The vectors in the SVD of a multilevel threephase converter are defined with three components, in a set of orthogonal axes a ^{∆} b ^{∆} c ^{∆} (Fig. 1.4), equal to the three linetoline voltages corresponding to each converter switching state. Since the addition of the three linetoline voltages equals zero, the vectors lie in plane π of Fig. 1.4, perpendicular to direction γ = [1, 1, 1] _{a}_{}_{b}_{}_{c} . Hence
the SVD can be represented in two dimensions, corresponding to plane _{π}_{.} The same vector diagram results in a balanced system if properly scaled linetoneutral voltages are assigned to axes a ^{Y} b ^{Y}  c ^{Y} , where this new set of axes is obtained rotating a ^{∆} b ^{∆} c ^{∆} 30º around γ (projection of a ^{Y} on π = α).
14
A NOVEL PWM FOR THE COMPREHENSIVE NP VOLTAGE CONTROL IN THE 3L3P NPC DCAC CONVERTER
Fig. 1.4. Canonical a ^{∆} b ^{∆} c ^{∆} axis set and plane π.
CHAPTER 1. INTRODUCTION
15
The threelevel NPC converter has 27 switching states corresponding to all the combinations of connections of each phase to the dclink points p, o, and n; e.g., pno, corresponding to the connection of phase a to point p, phase b to n, and phase c to o. These switching states define 19 space vectors in the diagram of Fig. 1.3, classified as zero (V _{0} ), small (V _{S}_{i} ), medium (V _{M}_{i} ), and large (V _{L}_{i} ), where i = 1, 2…6. The orthogonal projection of these vectors onto any linetoline or linetoneutral voltage axis, times the normalizing factor (NF ^{∆} for linetoline voltages; NF ^{Y} for linetoneutral voltages) gives the value of the corresponding voltage. The rotating reference vector (V _{r}_{e}_{f} ) = m·e ^{j}^{θ} , θ = ω _{o} ·t = 2π·f _{o} ·t) represents the desired threephase output voltage. It is synthesized in each switching cycle (with switching period T _{s} = 1 / f _{s} ) by a sequence of the converter voltage space vectors such that the flux of the reference vector equals the flux of the selected sequence. For instance, if the tip of V _{r}_{e}_{f} is in triangle 2, vectors V _{S}_{1} , V _{M}_{1} and V _{L}_{1} could be chosen. Then,
V
0
d
=
d
V
+
ref
≤
V
S1
d
S1
d
V
,
S1
d
⋅
V
M1
V
S1
+
d
V
M1
+
d
,
d
V
V
L1
V
M1
≤
1
L1
= 1
⋅
V
M1
+
d
V
L1
⋅
V
L1
(1.1)
where d _{V}_{S}_{1} , d _{V}_{M}_{1} , and d _{V}_{L}_{1} correspond to the dutyratio of vectors V _{S}_{1} , V _{M}_{1} , and V _{L}_{1} in the particular switching cycle analyzed.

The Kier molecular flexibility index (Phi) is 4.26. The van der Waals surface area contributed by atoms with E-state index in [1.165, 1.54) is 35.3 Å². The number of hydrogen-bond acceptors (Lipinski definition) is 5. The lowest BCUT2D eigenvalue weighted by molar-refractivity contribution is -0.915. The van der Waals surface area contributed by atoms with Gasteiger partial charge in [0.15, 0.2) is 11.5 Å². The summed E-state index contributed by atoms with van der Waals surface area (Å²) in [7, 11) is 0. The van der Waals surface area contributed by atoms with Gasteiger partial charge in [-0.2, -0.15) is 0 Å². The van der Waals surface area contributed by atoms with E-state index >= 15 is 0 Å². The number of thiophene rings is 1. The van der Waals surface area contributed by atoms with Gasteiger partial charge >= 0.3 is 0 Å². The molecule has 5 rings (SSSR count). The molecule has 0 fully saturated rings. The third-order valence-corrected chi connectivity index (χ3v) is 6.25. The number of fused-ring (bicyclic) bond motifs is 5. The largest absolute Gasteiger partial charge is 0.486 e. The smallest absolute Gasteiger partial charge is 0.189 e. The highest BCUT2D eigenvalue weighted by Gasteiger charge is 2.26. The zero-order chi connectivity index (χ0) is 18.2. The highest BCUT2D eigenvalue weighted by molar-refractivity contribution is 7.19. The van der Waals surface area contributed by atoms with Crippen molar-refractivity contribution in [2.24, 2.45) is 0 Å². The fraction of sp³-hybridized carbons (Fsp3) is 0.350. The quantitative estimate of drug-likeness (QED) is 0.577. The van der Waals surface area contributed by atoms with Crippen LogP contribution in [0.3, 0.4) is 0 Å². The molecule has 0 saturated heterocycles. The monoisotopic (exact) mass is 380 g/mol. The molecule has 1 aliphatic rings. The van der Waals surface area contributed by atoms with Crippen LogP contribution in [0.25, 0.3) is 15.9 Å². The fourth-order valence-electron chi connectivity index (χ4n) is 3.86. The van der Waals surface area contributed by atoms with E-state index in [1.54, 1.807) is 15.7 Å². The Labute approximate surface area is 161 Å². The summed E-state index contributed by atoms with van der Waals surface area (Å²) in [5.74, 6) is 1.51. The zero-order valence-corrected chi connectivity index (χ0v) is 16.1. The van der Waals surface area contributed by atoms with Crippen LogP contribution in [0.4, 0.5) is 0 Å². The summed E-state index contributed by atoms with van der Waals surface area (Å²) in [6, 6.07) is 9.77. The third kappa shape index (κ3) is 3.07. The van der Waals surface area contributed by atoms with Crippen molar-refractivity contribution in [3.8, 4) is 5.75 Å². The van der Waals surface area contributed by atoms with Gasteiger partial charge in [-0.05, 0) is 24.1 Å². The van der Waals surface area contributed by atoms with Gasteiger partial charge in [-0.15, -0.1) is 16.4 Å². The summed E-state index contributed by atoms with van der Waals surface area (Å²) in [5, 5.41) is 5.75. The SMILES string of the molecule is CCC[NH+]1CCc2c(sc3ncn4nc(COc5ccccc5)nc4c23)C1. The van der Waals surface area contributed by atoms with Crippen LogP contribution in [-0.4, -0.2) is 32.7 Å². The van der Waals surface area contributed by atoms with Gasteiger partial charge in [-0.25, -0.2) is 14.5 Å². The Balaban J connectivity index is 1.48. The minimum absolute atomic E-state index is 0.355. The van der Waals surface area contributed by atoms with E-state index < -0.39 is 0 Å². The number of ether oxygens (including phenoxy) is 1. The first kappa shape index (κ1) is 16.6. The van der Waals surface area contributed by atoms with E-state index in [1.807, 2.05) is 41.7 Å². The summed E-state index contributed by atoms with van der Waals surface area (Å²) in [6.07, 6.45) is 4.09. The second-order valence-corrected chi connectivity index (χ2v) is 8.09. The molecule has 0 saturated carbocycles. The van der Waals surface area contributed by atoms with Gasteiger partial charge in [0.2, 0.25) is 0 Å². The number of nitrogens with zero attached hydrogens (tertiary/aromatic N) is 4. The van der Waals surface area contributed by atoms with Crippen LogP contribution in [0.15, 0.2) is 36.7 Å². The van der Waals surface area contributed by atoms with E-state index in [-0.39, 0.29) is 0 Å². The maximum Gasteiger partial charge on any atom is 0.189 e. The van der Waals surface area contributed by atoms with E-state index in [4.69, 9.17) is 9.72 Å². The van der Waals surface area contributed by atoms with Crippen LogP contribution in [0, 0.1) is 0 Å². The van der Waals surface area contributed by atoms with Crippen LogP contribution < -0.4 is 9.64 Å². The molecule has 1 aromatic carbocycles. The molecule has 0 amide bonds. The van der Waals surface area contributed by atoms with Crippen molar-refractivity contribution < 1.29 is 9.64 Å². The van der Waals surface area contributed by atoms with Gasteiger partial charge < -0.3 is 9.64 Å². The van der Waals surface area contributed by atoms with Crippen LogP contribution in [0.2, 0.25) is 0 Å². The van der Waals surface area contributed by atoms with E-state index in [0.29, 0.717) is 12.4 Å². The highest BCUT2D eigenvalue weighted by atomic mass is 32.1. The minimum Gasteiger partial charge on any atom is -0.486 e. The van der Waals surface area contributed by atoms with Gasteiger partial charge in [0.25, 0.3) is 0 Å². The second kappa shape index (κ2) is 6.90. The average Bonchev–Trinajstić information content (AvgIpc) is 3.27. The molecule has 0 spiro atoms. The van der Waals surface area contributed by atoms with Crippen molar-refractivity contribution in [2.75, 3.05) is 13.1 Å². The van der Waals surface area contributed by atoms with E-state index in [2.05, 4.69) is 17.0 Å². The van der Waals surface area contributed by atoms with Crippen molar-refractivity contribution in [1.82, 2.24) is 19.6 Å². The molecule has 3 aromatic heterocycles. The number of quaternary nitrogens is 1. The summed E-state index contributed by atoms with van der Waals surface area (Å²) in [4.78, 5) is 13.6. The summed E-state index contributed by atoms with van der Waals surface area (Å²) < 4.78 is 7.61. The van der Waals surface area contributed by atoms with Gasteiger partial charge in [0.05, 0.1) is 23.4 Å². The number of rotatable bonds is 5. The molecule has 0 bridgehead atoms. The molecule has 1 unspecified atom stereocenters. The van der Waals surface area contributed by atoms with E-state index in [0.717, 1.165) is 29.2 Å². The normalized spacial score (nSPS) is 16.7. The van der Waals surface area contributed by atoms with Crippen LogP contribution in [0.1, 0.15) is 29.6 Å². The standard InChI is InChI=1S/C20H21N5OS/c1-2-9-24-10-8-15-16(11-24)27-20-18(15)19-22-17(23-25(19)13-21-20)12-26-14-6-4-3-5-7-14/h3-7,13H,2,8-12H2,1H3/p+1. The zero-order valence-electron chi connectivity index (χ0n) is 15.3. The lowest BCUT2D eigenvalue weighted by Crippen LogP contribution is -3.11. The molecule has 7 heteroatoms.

Whenever a vector can be generated by more than one switching state, an additional selection of one switching state or a combination of several has to be made. This is the case for the zero and small vectors. Finally, the sequence over time of the application of the selected converter switching states has to be decided for every switching cycle.
To define a modulation strategy, we need to select, for every possible modulation index m and for every switching cycle within one linecycle of the reference vector, the voltage vectors we will use to synthesize V _{r}_{e}_{f} , the switching states we will use to produce those voltage vectors, and the sequence over time of the selected switching states. One can easily realize that there are a large number of possible modulation strategies.
Several modulation options have been explored. Most of them, both carrierbased and SVD based, select the nearestthree space vectors (NTV) for every position of the reference vector. This typically guarantees a lower outputvoltage harmonic distortion compared to other alternatives. Modulation solutions have been proposed in order to avoid narrow on and off pulses for the controlled devices [4], [7], [24], [39]; minimize the converter losses [8], [34], [39], [42]; minimize the outputvoltage harmonic distortion [9], [11], [17]; and solve the neutralpoint voltage balancing problem [19][45].
16
A NOVEL PWM FOR THE COMPREHENSIVE NP VOLTAGE CONTROL IN THE 3L3P NPC DCAC CONVERTER
The narrow pulse problem is mainly relevant when gate turnoff thyristors (GTOs) are used. With the development of the isolated gate bipolar transistor (IGBT) technology in the past few years, providing devices with higher voltage ratings, this problem has become of a lesser importance.
The minimization of the converter losses is achieved through reducing the number of switching states applied per switching cycle and particularly avoiding those switching the phase carrying the highest current.
To characterize the output harmonic distortion and aid in the definition of modulation strategies, a novel figure, the harmonic distortion factor (HDF), based on a per switchingcycle evaluation of the harmonic flux, has been proposed [11]. However, while this figure provides a measure of the total harmonic distortion, it does not provide any insight into the distribution of harmonic levels within the output voltage spectra. There is also no explicit expression to compute the output voltage THD as a function of HDF.
Finally, a large number of contributions have concentrated on studying and solving an inherent problem in multilevel diodeclamped topologies: the neutralpoint voltage balancing. Correct operation of the 3L NPC converter requires that the neutralpoint voltage v _{o} be the average of the positive and negative voltages v _{p} and v _{n} . This is equivalent to say that the voltage across both dclink capacitors (C _{1} and C _{2} ) must be the same. This ensures that the voltage stress that all semiconductors must withstand be the same, uniformly spreading the switching losses and improving the reliability. Let us define the dclink capacitor voltage unbalance as the difference between the capacitor voltages and the corresponding balanced value: